The animals were housed in giant cages that completely block the view of one side of the audience for the auctioneer. It makes no sense for an auction to be arranged like this because the auctioneer needs to see when someone is interested in making an offer.


There are tons of continuity errors in movies. When it comes to massive blockbusters, the inevitability of running into them increases tenfold. Jurassic World: Fallen Kingdom had its fair share of these issues. Going back to the explosion scene, Claire and Franklin are escaping in one of the Gyrospheres from the first film.

When they are flying down the hill, the doors lock in place, trapping them inside while they plummet. After the pair splash into the water off the cliff, the camera once again shows the doors locking on their own. It is one thing to have a small error like this, it is another though to show it so deliberately with the camera twice.


The presence of Lockwood as a character is just annoying. Playing him off as a long term partner of Hammond while never showing him once in previous films makes no amount of sense. If the pair had been close friends and he had been essential in assisting Hammond in the tech, one would think he would be around or at least mentioned in a throwaway line. But no, Lockwood is never alluded to once in a previous film. It would have made perfect sense to have just made him a massive fan of Hammond's work, completing his own experiments with cloning and such.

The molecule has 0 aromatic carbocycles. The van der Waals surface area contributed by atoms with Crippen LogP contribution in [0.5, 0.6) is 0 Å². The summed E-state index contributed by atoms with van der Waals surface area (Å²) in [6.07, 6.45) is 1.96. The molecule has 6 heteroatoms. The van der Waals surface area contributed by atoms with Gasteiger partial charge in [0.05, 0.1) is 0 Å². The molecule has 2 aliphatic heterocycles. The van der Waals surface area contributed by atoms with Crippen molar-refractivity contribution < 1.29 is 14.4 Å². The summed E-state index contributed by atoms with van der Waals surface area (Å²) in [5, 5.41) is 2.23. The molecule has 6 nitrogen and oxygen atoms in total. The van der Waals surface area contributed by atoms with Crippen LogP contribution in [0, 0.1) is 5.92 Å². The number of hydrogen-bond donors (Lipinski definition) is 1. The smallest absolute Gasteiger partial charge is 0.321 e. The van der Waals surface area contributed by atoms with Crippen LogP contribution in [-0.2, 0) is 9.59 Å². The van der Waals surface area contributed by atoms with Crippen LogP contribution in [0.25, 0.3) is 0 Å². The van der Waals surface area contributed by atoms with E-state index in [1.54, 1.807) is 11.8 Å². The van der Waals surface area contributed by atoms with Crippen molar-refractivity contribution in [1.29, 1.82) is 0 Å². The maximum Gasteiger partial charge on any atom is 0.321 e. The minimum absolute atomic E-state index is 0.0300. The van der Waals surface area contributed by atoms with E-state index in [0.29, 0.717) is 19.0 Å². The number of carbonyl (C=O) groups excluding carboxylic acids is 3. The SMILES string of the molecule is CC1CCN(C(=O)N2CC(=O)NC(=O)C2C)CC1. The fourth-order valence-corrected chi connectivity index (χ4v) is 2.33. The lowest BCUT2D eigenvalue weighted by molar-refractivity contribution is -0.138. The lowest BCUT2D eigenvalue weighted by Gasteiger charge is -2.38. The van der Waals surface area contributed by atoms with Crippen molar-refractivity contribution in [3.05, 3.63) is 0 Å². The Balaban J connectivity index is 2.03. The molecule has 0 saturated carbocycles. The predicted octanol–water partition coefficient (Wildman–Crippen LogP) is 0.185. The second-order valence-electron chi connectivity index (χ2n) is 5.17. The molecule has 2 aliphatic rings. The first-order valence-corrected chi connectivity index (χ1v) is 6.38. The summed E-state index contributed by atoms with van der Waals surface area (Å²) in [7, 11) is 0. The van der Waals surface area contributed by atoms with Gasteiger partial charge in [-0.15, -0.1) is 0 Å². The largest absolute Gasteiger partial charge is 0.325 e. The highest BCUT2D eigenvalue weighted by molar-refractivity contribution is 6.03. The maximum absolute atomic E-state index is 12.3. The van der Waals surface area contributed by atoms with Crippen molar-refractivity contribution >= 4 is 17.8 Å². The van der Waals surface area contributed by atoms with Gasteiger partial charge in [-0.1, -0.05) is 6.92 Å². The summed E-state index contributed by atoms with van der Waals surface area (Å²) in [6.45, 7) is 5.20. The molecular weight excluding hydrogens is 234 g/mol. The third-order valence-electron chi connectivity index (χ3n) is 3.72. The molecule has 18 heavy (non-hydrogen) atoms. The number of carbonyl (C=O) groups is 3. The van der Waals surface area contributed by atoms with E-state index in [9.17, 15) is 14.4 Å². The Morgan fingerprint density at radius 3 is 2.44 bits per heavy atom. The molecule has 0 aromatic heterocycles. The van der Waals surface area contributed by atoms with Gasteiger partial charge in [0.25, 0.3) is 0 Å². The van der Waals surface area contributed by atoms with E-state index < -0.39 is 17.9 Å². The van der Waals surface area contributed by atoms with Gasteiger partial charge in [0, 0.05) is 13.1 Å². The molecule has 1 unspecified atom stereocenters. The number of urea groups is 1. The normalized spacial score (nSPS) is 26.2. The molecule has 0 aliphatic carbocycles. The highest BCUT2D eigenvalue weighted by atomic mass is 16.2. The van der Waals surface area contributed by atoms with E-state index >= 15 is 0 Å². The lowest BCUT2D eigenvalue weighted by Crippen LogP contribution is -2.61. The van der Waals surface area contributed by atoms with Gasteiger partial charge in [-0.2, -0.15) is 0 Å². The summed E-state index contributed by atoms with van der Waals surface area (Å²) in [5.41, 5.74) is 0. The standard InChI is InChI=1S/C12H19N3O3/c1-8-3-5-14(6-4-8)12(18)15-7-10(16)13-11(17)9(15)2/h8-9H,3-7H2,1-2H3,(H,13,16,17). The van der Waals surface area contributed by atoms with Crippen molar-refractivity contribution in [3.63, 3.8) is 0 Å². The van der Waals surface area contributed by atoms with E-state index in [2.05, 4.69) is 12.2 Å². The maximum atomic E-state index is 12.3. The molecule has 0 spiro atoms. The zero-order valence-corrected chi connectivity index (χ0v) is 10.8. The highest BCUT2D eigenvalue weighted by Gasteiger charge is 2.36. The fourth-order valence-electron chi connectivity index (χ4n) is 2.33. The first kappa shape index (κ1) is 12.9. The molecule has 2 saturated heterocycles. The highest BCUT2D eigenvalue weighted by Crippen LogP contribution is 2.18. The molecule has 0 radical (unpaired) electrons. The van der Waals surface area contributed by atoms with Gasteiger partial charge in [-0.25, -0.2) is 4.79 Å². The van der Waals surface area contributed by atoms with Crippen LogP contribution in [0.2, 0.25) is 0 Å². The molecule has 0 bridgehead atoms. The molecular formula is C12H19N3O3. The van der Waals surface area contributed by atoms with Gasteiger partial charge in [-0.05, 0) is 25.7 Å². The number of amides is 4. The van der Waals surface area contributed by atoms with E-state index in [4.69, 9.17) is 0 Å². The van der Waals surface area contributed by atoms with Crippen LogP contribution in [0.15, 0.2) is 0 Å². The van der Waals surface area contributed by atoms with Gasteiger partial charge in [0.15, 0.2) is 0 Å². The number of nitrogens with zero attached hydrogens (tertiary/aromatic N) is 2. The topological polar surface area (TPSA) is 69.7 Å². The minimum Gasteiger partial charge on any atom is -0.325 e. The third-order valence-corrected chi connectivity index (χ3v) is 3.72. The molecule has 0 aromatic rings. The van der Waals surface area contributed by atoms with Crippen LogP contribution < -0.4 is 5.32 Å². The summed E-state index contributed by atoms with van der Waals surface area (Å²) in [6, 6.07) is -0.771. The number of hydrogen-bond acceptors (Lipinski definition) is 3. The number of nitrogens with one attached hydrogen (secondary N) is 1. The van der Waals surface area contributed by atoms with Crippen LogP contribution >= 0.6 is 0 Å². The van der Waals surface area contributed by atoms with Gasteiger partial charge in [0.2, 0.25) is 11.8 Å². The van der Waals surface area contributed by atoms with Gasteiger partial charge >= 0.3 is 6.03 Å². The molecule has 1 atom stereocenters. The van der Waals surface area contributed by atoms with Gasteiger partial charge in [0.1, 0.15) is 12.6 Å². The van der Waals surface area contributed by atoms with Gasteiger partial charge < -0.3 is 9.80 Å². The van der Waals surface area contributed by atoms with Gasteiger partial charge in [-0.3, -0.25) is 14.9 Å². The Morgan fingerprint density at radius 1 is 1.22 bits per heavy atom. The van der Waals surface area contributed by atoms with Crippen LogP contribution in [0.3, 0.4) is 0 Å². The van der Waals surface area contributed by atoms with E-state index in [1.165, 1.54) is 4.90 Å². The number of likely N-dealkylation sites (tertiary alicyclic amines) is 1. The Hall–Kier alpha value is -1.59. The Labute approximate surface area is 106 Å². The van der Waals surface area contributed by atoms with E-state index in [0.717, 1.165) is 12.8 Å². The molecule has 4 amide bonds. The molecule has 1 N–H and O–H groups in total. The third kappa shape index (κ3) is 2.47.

Maisie is a mind-numbing character. For a franchise that had two of the best child performances in its first film, it has never delivered since. Maisie, the cloned granddaughter of Lockwood, is shown to be a brilliant young mind, acting ingeniously throughout the film.

Yet she continues to make big stupid decisions that put herself in danger, not to mention countless others. When she is chased by the Indoraptor, she decided to hide under her covers in plain view of the monster is all she could do. Later, she releases the dying dinosaurs upon the world, without a thought of the immediate casualties from this action.


The tranquilizers in this film don't make an ounce of sense. Once again, the science behind this franchise is being completely left in the dust. It is mentioned constantly that the tranquilizers used on humans contain carfentanil.

This chemical is incredibly lethal to humans, even in small amounts. Yet in this film, there is only a minor sedative effect on its victims. Multiple characters come back later on after being shot with darts of the stuff. Why mention the specific chemical if its not even right? It is just one more instance of these movies forgetting their past, and refusing to put the hard work in to know what they're talking about.


Ok, this might not be a plot hole, continuity error, editing cut, or another nonsensical issue, but it is just as frustrating. Why on earth did Universal bring on a director such as J.A. Bayona for this film if they were barely going to utilize him? Bayona's vision as a filmmaker was certainly present at times, giving audiences some excellent visuals.

But his storytelling ability, so apparent in his previous works, was completely gone. In its place was a buffoonish film that offered nothing new or exciting to the franchise. Looking beyond the signature nightmare vision which appears in a shot now and again, this film criminally underutilized the abilities of its director.

Source: https://screenrant.com